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The Canadian Association for Equality is demanding that any public inquiry into missing and murdered aboriginal women include aboriginal boys and men


National Charity for Men Demands Inclusion of Male Aboriginals in Public Inquiry

TORONTO, ONTARIO — (August 26, 2014) The nation’s leading charity for the health and welfare of boys and men, the Canadian Association for Equality (CAFE), is demanding that the government, RCMP and the Canadian Human Rights Commission (CHRC) treat male aboriginal homicide victims with the same degree of severity and concern as female aboriginal victims.

This past Fathers Day in Edmonton the first annual rally for murdered and missing Aboriginal men and boys was organized by mothers whose sons were murdered or missing.

CAFE applauds those mothers. Sons are equally important to daughters and our approach to crime must be gender inclusive.

“There’s nobody for our men and boys,” Gina Degerness, whose son disappeared in 2007, was quoted as saying at the rally.

“The Canadian Association for Equality believes fundamentally that policy must be led by evidence and not dictated by politics or ideology,” said CAFE Spokesperson Adam McPhee. “Articles in Postmedia News and the Toronto Star over the last week have exposed the inconvenient truth that the murder rate of aboriginal men is twice as high as that of aboriginal women.”

But the RCMP report in May 2014 “Missing and Murdered Aboriginal Women: A National Operational Overview” ignored male homicide victims entirely. The RCMP recently reiterated their refusal to broaden their mandate to be inclusive of all Aboriginal People. They decline even to compile statistics on missing aboriginal men. This deprives Canadians of the evidence required to properly inform public policy.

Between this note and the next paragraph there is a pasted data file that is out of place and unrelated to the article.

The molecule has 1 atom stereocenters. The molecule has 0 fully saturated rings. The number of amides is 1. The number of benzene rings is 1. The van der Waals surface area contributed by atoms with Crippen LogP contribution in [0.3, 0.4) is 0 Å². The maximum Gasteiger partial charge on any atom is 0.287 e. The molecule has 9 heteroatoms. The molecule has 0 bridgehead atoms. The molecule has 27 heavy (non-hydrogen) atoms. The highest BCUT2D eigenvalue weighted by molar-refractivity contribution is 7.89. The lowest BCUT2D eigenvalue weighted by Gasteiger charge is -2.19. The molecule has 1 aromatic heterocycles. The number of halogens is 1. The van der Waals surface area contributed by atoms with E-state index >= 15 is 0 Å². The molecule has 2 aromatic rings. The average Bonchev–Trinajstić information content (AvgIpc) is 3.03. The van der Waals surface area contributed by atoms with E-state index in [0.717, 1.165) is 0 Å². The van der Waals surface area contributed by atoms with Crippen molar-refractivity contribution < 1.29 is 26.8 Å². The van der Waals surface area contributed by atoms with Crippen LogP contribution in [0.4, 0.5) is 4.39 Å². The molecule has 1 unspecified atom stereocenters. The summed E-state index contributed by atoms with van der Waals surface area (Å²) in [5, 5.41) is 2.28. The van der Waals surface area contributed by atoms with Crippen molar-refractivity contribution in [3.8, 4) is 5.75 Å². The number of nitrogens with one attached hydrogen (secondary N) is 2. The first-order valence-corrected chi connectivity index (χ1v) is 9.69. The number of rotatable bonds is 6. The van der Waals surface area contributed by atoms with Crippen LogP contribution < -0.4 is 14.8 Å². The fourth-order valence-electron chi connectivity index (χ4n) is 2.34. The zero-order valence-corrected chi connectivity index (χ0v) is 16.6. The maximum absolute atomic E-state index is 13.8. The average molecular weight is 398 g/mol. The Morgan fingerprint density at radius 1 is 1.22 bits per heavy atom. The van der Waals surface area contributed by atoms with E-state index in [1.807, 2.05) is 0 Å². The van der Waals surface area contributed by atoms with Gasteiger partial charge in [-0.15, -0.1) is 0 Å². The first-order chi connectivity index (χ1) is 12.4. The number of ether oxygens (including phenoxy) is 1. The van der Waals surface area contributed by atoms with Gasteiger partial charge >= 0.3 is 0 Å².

The CHRC similarly refused to include boys and men in their recent call for a public inquiry.

“CAFE demands that any public inquiry into aboriginal homicide be founded on evidence and this will inevitably lead to gender inclusivity and the equal treatment of boys and men,” said McPhee.

The need to treat male and female victims equally is reinforced by the statistics on serious violent crime, in which both genders are disproportionately affected by certain forms of crime. Women are more often victims of sexual assault and men are more often victims of aggravated assault and assault causing bodily harm.

Denise Fong